Building a diverse talent pipeline

We know that nonwhite Americans are expected to compose a majority of the U.S. population by 2042—a statistic that suggests diversity needs to be embedded in our entire business strategy. However, the demographic shift of our audiences has far outpaced the demographic shift of our industry, particularly in the C-suite.

We must recognize that we have made slow progress in prioritizing not just diversity but also racial equity at our organizations. This, even after it has been demonstrated and shown in study after study that racially diverse leadership makes a company more profitable and raises performance. According to research from McKinsey, companies with the most racial and ethnic diversity are 35% more likely to have financial returns above their respective national industry medians. Companies with the least racial diversity actually lag in performance compared to their peers.

Many companies have recently announced commitments to building a more diverse workforce, such as Google which recently announced plans to improve representation at senior levels by 30% over the next five years. Similarly, Microsoft CEO, Satya Nadella shared that they plan to increase Black representation by adding an additional $150M of D&I investment to programming, and by doubling the number of Black and African American people managers, senior individual contributors, and senior leaders in the U.S. by 2025.

When people from diverse backgrounds and cultures work together, we all succeed. We must evolve not only the way we hire but also ensure we’re retaining and promoting employees by building programs across the employee lifecycle to create a culture of belonging.

In addition to an increased focus on diverse candidate slates and new investments in onboarding and mentorship, one of the key focus areas for us at LinkedIn is a company-wide learning curriculum and accountability framework for our people managers.

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We know that hiring managers have an outsize impact on the hiring, professional development, and retention of talent from underrepresented groups. That’s why we are doubling down on building a group of people managers that’s world-class in inclusive leadership. We’re committed to making sure they reflect our vision to create economic opportunity for every member of the global workforce. With this focus on our people managers, we are working to drive real progress in the hiring and growth of employees from underrepresented groups. These training programs will help to ensure managers are equipped with skills to be inclusive leaders, to understand and confront bias, and to actively create a culture of belonging.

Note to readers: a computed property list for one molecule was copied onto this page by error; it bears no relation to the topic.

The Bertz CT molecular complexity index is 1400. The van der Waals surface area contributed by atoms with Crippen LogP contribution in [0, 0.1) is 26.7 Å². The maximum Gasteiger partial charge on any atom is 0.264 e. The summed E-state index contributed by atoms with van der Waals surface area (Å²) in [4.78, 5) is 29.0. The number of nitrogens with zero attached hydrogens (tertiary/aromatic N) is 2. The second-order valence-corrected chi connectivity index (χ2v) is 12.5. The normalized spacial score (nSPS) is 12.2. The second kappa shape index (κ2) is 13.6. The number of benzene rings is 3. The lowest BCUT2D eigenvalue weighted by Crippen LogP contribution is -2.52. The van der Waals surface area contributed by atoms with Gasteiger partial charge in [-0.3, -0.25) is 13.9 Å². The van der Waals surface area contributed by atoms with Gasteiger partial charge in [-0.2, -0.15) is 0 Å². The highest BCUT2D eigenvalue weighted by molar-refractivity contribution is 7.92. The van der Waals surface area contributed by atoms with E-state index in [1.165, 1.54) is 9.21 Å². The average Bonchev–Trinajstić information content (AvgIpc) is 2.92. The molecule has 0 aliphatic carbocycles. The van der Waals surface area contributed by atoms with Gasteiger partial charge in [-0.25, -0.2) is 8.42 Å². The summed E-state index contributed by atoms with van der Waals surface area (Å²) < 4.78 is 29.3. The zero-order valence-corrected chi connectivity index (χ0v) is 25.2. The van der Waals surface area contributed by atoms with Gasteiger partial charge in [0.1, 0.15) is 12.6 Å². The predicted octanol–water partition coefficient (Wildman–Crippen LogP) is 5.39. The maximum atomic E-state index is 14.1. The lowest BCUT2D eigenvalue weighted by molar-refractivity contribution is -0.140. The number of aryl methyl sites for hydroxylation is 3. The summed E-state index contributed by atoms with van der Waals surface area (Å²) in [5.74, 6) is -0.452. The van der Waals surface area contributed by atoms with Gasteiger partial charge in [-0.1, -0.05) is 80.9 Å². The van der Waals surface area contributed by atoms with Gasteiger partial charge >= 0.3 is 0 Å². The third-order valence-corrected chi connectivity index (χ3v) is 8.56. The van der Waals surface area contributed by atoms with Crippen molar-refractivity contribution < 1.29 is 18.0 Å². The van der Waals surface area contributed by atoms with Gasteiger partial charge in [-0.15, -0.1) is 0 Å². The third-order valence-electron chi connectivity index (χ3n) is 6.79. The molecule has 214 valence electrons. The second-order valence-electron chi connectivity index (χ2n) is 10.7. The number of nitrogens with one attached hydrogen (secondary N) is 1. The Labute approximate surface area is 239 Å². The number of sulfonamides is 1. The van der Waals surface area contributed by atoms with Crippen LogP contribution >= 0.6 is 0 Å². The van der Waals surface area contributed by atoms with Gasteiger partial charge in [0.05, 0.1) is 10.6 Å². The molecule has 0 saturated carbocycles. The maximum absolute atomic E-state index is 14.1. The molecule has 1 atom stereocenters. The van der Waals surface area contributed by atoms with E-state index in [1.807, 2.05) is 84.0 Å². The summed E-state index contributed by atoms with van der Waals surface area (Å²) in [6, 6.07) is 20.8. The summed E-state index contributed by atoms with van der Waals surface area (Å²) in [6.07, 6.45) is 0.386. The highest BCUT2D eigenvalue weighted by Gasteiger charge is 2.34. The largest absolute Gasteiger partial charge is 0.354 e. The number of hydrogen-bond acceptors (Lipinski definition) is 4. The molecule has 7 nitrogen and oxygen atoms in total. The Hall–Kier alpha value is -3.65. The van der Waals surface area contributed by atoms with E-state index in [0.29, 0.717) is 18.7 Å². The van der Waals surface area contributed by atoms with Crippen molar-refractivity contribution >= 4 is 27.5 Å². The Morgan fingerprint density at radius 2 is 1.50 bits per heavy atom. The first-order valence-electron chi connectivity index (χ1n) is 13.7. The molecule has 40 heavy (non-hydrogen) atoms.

The learning curriculum and accountability framework will be mandatory and company-wide. The curriculum will include coursework that enables our people managers to become stronger allies and to foster a culture of belonging and inclusiveness. Courses will help managers to understand and confront bias, conduct inclusive conversations, and lead compassionately.

We’ll have more to share on the accountability measurements and framework soon, but, at a high level, people managers will be responsible for skill building (via coursework like our LinkedIn Learning pathway on allyship and inclusivity) and progress will be measured via manager’s quarterly objectives and key results and tools like our company-wide employee surveys.

Leading the fight against racism and injustice takes more than just lending your voice to the cause. It takes courage, vulnerability, and most of all, action. Companies, and the people who work for them, can use this pivotal moment to enact real change that’s long overdue. Those that take specific, pointed actions to build an equitable workplace that enables all people to thrive will come out of this period of unrest more successful and stronger than ever before.


Rosanna Durruthy is LinkedIn’s vice president of Global Diversity, Inclusion, and Belonging.